Malaysia: 5th activist mysteriously disappears, calls mount for police action
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Malaysia: 5th activist mysteriously disappears, calls mount for police action

ANOTHER activist has disappeared under mysterious circumstances in Malaysia’s capital, bringing the total number to have gone missing to five in just six months.

According to New Straits Times, former Petaling Jaya councillor Peter Chong Fook Meng has been missing since Thursday and his family members lodged a police report on Saturday detailing the 54-year-old’s disappearance.

Chong’s disappearance came just days after he posted an unusual Facebook post about a mysterious encounter he had with a passer-by in the streets close to his home.

The post details his interaction with a “young motorcyclist” who stopped him to ask if he lived in the area as he recognised him from protests and vigils for missing activists.

After admitting his support for Chong’s work, the motorcyclist said in Malay:

“Be careful… nowadays a lot of people have suddenly disappeared. They all know where people live.”

When Chong asked who the people were he was referring to, he just said “pandai-pandai lah (be smart) … take care boss … and rode away. Now, is this strange?” the post read.

Chong is the fifth activist to go missing in recent months, prompting widespread concern on social media that no progress has been made by police in their efforts to find them.

SEE ALSO: Brunei, M’sia, Indonesia rated region’s worst violators of rights, religious freedom

In March, Pastor Joshua Hilmy and his wife were reported missing by a close friend who believed the couple may have disappeared as early as November as he has had no contact with them since then. Police have done little to recover the pair, stating insufficient information to build an investigation.

Back in November, co-founder of charity Perlis Hope, Amri Che Mat, vanished in a cloak-and-dagger operation just metres from his home.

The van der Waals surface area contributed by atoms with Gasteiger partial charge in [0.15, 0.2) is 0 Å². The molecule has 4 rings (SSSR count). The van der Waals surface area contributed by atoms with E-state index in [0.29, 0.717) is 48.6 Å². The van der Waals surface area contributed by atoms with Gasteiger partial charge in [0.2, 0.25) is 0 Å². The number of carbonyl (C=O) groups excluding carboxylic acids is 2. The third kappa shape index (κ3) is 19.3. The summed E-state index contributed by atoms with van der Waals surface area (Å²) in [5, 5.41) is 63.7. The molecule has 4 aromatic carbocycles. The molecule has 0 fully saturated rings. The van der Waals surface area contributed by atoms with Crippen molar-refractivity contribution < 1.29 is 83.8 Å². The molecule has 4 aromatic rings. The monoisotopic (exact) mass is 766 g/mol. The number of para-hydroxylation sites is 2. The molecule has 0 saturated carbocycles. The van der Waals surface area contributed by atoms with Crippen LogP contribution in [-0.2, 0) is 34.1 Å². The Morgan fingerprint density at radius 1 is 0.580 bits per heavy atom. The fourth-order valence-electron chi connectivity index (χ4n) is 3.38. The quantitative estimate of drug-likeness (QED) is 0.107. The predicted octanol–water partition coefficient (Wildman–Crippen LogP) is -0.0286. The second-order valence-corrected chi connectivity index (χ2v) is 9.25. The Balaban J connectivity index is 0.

Amri’s wife told The Star that witnesses saw five vehicles box in Amri’s car before taking him away just 550m from their home.

Rumoured to be a Shia Muslim and accused of spreading Shiite teachings, a practice that is outlawed in predominantly-Sunni Malaysia, Amri’s wife has declared these accusations “nonsense”, claiming her husband was a helpful man who believed in secular charity.

The alleged abduction holds striking similarities to that of Pastor Raymond Koh who disappeared on Feb 13, this year.

Footage emerged of the professionally executed abduction involving at least 10 men and three black SUVs.

The whole operation took just 40 seconds, and its military precision has raised questions as to why such as expert operation was used to capture a seemingly harmless and well-liked pastor.

Koh was a dedicated philanthropist and charity worker. He set up charity organisation Harapan Komuniti in 2004 to help single mothers, drug addicts and those suffering from HIV/AIDS.

SEE ALSO: Malaysia: More questions than answers in kidnapping of pastor Raymond Koh

Following his disappearance, Koh’s family offered a RM100,000 (US$22,500) reward for any information leading to his safe return but, as yet, no one has come forward. The kidnappers have made no contact and the police still have no leads in the case.

Hundreds gathered at Dataran Merdeka (Independence Square) in the centre of Kuala Lumpur on Saturday to hold a candlelight vigil in solidarity with family members of those missing. Chong is known to have attend similar events in the past.

Given the religious background and charity work of the activists, many fear religious persecution may be the motivation behind the abductions.

Speaking at the event on Saturday, National Human Rights Society of Malaysia president Ambiga Sreenevasan said, “There must be freedom from fear…that is an important human right,” as reported by The Star.

SEE ALSO: Islam in Malaysia: When religion infiltrates the government

Bersih 2.0, a group that campaigns for fair elections in the country, has also expressed concern over the growing number of missing activists and pushed the police to do more towards finding them.

In a statement released Saturday, the electoral watchdog said they were “shocked” by the disappearance of Chong and called on police to “immediately act swiftly to search and rescue Peter as well as the other four missing persons.”

“Indeed this is a very sad day for all Malaysians that disappearances are happening here in our country and yet there has been little assurances or news from the police on their efforts to locate the whereabouts of these missing persons,” the statement read.

The group also called for an urgent meeting with the Inspector General of Police to update the public and mitigate the anxiety of the families.

The police are yet to respond to their request and, until they do, there remain many unanswered questions in these mysterious cases.